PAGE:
For the first time I’ve read a book, getting all the way through to the end, without knowing what the bloody hell was going on – but I loved it anyway. The book is ‘Gods Without Men’by Hari Kunzru. What is brilliant about this book is the incredibly deep insight Hari brings to the most diverse bunch of characters you could ever come across – over about a 300 year period – from a Priest of some description in the 1700’s, to a bloke called Jaz, who was brought up within a Sikh community in Baltimore, experiencing all of the cultural, familial and social challenges that comes with it.
When I read the book, apart from the author’s name, I didn’t know where Hari came from – probably Indian, but maybe Middle Eastern? So I looked him up and he’s not even bloody American – he’s an English Indian novelist, of Kashmiri Pandit origin from his Dad’s side, and Caucasian Anglican Christian origin from his Mum’s side – so how the hell does he have the insight into the American characters he’s created in ‘Gods Without Men’? I don’t know, but he definitely understands people and their motivations.
Based around the story of an autistic boy who gets lost in the desert, the book explores cults and how alluring they are to young people with nowhere else to go. It looks at people who get lost along the road of life and find their way back – kind of. It discusses the intense challenges for both the mother and father of an autistic boy and how the child’s challenges impact them both and their marriage. It discusses the insidiousness of the global banking industry. It discusses American Indian culture, including the white man trying to understand that culture, as well as the white man trying to squash that culture. It looks into the intense challenges of a young Indian lad growing up in America within a traditional Sikh family that does all it can to keep America outside, while holding on to Indian values – values the kids struggle to understand or connect with, because on the only visit to the ‘Motherland’ they found it weird, disconcerting, and had absolutely no connection to this place their parents’ hold so dear. Their life experiences in America are also inconsistent with their parents’ views of it – definitely an interesting perspective.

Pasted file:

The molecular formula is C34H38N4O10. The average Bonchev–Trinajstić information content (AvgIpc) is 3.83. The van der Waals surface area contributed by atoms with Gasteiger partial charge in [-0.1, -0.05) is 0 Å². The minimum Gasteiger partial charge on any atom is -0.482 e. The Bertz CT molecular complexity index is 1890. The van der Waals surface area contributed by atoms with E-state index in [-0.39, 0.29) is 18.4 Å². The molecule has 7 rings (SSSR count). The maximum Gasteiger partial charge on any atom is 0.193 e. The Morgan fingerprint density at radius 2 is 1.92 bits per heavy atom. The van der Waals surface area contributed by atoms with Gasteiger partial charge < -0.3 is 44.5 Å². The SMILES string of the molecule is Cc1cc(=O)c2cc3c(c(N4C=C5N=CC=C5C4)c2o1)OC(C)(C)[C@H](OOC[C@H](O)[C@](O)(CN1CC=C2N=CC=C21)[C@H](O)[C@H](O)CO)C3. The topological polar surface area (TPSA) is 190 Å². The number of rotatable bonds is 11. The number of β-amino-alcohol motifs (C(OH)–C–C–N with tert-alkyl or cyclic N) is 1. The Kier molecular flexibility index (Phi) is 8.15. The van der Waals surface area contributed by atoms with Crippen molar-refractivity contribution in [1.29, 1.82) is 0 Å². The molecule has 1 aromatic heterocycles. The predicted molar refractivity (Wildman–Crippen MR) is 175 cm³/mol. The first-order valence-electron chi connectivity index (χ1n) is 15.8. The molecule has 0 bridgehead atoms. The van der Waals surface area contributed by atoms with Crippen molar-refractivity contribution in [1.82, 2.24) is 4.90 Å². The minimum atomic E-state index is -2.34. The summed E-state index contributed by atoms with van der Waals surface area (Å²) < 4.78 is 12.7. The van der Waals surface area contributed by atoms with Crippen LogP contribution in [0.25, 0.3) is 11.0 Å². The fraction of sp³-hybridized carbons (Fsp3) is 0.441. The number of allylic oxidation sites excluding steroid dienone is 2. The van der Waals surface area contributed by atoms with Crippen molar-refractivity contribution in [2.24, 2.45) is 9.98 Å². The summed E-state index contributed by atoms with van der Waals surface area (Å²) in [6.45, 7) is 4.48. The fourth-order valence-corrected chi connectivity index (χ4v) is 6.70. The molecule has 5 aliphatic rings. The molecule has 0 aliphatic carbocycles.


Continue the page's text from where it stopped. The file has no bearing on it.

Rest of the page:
Then there’s the druggy rock star from England trying to make a record in the US, with dismal results – and he’s a character I love but have no idea why he was in it. The Iraqi brother and sister, living with the aunt and uncle (who loves everything about America) and the sister is trying to find her way in this new world after experiencing intense tragedy in Iraq – where her mother remains as she’s unable to leave. But when she gets a job on a US military site, pretending to be an Iraqi villager in a typical Iraqi town for war training exercises – well it’s all just a little bit out there but all the more wonderful for it.
There are so many stories within this book, and if you want to read something that will flip your mind upside down and back to front, this book is awesome. Like I said, I don’t know what it was about at the end of the day, and the spaceships and intergalactic communication was very quirky, but I loved it because it was a discussion on the complexity of the societies we live in today and how we can never really know what someone else has been through or is going through. I just love books where authors really understand people at the end of the day and Hari Kunzru definitely does.
I definitely recommend it if you want to enjoy a good yarn and a head-spin, however for a much better review than mine, check out Douglas Coupland’s perspective in the NYT.
Yours, without the bollocks